Synchronized Chaos August 2020: In All Of Our Humanity

Sometimes some of us feel like this

Welcome, readers, to August’s issue of Synchronized Chaos Magazine.

First off, we have an announcement from regular contributor and nature poet Rui Carvalho, about the annual international nature writing contest we co-host with him.

Also, another regular contributor, poet and novelist Christopher Bernard, has established a podcast.

This issue reveals and explores different dimensions of our humanity: our bodies and looks, our emotions, our intellect and creativity, our life transitions and hopes for our futures, our personal relationships, and our broader societies, our quests for justice and how we treat each other and the natural world.

Norman J. Olson narrates the first professional gallery exhibition of some of his paintings, artistic nudes.

Judge Santiago Burdon paints a portrait of the looks and personality of a captivating woman, while Bangladeshi poet Mahbub’s work probes the mysteries of the human heart.

J.J. Campbell offers up moments of happiness and acceptance rendered through his trademark cynicism.

Shruti Iyer conveys and explores the panoply of human emotions through her variety of poetic female narrators.

Michael Steffen depicts the strength of the human personality in response to circumstances: humor, sauciness, existential curiosity, fury, and resolve.

Other days like this

J.D. DeHart’s pieces reflect the power of words and ideas. In Mark Young’s poems, the ideas as well as the words seem to hang together, even when they don’t make sense in a linear way.

Henry Bladon presents gently humorous creative frustration, where losing one’s ideas and work-in-progress becomes a kind of ‘little death.’ In a similar vein, Rachel Grosvenor contributes a sestina about the struggle of creativity over sorrow and despair.

Mike Zone writes of our epidemic of loneliness, how sometimes we try to possess each other rather than truly connecting. Syrian author Raghda Mouazen crafts pieces about isolation and enclosure, and her speakers retain the desire to comfort others.

Or even like this, with too much Zoom

J.K. Durick offers up a humorous lament on growing old.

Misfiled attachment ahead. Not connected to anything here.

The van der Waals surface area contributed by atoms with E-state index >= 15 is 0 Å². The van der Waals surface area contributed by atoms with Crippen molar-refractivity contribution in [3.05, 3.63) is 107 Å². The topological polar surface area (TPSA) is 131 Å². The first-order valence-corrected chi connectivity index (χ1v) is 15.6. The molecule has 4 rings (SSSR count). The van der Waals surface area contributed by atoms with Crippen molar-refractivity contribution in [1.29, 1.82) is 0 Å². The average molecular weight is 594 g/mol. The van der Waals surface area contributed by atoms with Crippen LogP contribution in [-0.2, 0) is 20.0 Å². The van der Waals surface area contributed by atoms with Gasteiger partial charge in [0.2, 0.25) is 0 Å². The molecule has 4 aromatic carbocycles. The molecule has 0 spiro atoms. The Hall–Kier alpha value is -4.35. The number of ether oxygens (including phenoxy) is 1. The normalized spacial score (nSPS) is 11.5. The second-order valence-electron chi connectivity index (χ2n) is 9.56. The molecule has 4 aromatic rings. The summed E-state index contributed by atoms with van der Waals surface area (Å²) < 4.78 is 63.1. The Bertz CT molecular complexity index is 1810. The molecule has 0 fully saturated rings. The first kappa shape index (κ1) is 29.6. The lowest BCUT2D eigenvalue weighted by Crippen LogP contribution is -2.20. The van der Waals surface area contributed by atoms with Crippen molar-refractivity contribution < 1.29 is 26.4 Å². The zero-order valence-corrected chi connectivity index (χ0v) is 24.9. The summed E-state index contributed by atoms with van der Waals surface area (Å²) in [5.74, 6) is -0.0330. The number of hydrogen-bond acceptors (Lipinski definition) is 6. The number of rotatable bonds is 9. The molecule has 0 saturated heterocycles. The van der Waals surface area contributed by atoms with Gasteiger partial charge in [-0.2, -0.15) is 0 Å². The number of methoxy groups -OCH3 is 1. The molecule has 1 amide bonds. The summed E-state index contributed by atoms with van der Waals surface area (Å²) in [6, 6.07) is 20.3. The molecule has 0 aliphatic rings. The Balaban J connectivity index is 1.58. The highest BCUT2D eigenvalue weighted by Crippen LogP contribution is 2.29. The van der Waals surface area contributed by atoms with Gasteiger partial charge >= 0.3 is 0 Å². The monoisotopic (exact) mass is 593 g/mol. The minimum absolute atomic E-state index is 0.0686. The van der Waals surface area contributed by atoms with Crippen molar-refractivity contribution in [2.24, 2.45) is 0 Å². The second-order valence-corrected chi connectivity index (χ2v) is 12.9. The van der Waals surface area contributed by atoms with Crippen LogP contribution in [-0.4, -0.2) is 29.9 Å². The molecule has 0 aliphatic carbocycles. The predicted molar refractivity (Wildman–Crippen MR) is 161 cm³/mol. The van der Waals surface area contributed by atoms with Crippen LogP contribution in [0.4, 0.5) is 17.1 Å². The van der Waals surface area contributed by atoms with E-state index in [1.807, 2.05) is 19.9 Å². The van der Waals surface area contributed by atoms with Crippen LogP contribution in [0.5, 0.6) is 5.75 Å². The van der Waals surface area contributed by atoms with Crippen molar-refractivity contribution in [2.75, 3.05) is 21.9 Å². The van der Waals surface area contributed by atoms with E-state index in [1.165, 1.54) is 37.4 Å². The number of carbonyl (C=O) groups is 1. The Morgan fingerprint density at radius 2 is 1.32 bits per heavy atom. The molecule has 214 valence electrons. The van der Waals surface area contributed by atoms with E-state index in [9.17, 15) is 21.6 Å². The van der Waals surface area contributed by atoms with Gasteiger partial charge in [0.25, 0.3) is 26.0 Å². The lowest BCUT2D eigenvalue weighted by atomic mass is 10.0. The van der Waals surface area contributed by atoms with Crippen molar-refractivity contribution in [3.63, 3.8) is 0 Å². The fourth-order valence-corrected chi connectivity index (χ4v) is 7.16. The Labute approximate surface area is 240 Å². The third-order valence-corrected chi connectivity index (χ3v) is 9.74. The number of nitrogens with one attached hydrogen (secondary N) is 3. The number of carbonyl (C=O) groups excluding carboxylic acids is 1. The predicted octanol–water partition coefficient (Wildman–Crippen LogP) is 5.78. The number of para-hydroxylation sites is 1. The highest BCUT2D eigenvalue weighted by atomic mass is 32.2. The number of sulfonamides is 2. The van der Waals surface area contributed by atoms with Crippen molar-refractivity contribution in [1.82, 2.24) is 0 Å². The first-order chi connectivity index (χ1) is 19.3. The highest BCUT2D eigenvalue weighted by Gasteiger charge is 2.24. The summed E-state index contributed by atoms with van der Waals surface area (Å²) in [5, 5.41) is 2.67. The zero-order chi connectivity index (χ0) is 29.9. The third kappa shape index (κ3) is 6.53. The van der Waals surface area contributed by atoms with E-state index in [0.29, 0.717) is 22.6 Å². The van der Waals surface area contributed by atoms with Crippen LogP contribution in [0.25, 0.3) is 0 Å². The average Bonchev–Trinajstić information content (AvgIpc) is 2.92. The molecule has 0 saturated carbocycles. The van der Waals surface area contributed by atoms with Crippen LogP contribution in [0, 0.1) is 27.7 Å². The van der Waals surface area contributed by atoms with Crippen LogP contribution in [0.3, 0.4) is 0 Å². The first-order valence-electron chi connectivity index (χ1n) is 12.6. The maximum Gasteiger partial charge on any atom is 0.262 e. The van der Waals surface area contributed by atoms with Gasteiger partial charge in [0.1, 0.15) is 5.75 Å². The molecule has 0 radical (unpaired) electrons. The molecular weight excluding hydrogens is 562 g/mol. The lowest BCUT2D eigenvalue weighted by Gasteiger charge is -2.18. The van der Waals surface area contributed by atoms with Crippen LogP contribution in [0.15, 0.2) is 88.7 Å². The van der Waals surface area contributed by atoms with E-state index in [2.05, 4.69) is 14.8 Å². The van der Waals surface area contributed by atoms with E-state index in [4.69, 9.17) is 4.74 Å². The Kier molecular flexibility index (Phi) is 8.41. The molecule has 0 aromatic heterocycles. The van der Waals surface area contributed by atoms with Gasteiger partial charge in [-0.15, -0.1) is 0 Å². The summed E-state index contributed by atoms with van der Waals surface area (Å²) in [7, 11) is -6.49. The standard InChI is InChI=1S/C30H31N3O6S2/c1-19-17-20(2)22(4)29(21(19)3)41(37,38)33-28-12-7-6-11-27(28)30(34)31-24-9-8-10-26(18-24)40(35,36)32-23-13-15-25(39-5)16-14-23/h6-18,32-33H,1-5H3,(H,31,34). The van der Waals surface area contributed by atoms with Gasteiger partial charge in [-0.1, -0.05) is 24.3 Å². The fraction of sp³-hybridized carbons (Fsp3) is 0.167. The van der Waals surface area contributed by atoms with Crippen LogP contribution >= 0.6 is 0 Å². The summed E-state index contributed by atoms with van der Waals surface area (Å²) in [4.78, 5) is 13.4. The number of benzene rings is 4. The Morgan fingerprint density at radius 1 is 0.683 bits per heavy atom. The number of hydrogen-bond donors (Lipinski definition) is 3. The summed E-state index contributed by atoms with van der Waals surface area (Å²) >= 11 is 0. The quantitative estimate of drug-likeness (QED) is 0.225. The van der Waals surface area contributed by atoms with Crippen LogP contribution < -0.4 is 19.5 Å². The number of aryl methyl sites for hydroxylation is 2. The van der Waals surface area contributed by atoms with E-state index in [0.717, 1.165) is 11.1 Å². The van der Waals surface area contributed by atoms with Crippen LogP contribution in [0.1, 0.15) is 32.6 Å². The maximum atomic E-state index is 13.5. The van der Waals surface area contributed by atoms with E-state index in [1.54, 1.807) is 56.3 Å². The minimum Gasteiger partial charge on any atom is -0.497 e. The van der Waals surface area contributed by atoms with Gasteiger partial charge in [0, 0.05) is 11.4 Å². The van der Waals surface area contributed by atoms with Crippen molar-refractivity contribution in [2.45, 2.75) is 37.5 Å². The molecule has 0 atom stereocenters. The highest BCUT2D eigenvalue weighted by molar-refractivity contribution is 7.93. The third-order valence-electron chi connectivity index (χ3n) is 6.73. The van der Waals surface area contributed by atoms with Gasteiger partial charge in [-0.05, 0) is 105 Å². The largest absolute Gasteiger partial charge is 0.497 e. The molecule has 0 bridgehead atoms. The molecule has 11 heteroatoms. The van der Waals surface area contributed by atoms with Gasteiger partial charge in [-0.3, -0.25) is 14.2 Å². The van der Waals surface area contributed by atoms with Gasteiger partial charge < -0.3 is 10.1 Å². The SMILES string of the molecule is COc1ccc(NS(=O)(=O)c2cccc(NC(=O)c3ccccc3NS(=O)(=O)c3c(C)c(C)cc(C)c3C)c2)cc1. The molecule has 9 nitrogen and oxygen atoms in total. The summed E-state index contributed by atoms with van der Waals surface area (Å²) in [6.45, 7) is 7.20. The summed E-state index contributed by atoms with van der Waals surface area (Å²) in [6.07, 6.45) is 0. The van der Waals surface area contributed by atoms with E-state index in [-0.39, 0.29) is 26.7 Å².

Ghanaian performance poet Ike Boat’s pieces depict coming of age, figuring out what to do in life, and overcoming obstacles such as bedbugs. He also contributes notes from his travels, ‘On the Road with Ike Boat.’

In her monthly Book Periscope column, Elizabeth Hughes reviews Gini Grossenbacher’s Madam in Silk, a historical fiction tale of a woman immigrant from China during California’s 1850s gold rush.

James Thurgood’s poetry also expresses personal growth: the need to let go and not hoard items from the past, the inevitability of loss in life, and how, like the writer or the bird out of his comfort zone, we can make room for new ventures.

Federico Wardal extends himself creatively by allowing the development of a virtual rendering of himself who can act in films and plays, some of whom he’s written himself.

But we can aspire to this

Spanish writer Daniel De Culla renders in verse a medieval Spanish tragic tale of two timeless human concerns: love and death.

U.K. author Mark Murphy presents a set of poems about love, fascination and the inexorable force of history.

Michael Robinson opines on religion, how greed and selfishness among both the leadership and the congregation do as much as the coronavirus to drive people away from church.

Mickey Corrigan satirically criticizes those who prize their own aggrandizement over compassion for other people and the natural world.

Michael Robinson’s poetry honors the legacies of Christian faith and American Black culture as a way to survive the past and present violence Black Americans endure.

Egyptian writer Jaylan Salah writes of the gradually expanding portrayal of Black manhood in cinema, how Black men are now being shown as more complex and fully human.

Dave Douglas’ heady thoughtful poems urge us towards love for one another, while Chinese poet Hongri Yuan creates a vision of order, wisdom and beauty in his fantastical Golden City.

Nigerian author Chimezie Ihekuna’s poem expresses hope that we will overcome coronavirus.

Joan Beebe shares her waking dream of a ship, of traveling through life’s losses with an inner sense of peace.

We hope that this issue leaves you with peace, resolve, and creative inspiration.

And treasure moments such as these.

Poems from J.J. Campbell

Middle aged white guy with glasses and a face mask with facial hair and a tee shirt standing in a bedroom with posters on the wall and a dresser behind him.
at any given moment
she had the look
of a woman that
would shatter
you into pieces
and you had
nothing but
she liked her
whiskey neat
and to be
with love
at any given
all that time
came in handy
twenty-seven years
a little rain on a
tuesday afternoon
twenty-seven years
after a woman got
famous for cutting
her husband's penis
life was much simpler

back then
in the nude
purple sunshine
as the horizon
you once knew
a woman who
used to smoke
cigarettes in the
nude on her front
you always thought
she would be an
amazing lover
turns out she was
just lazy and wanted
a lover that also
did her laundry
needless to say
we didn't last long

to die in a war
i never have asked
for forgiveness
and i quit asking for
permission as soon
as i was old enough
to die in a war
i've been socially
distant for the
majority of
my life
so, staying away
isn't that big
of a deal to me
and the mask reminds
me of every bad guy
i cheered for in the
westerns i watched

as a child
finding a twenty on the ground
happiness is a bet
on the winning
a woman sleeping
in your arms after
a night of ecstasy
finding a twenty
on the ground
watching it rain
after the grass
has been mowed
listening to coltrane
after the spoon has

been emptied

Poetry from Raghda Mouazen

The Silence

Raghda Mouazen, Syria                   

A gentle beat of emptiness is heard

Among the hush that dominates all

But my ears are full of echoes,

A sharp arrow would fall

Over the heart that’s full of scars.

Arrows of hollowness they are,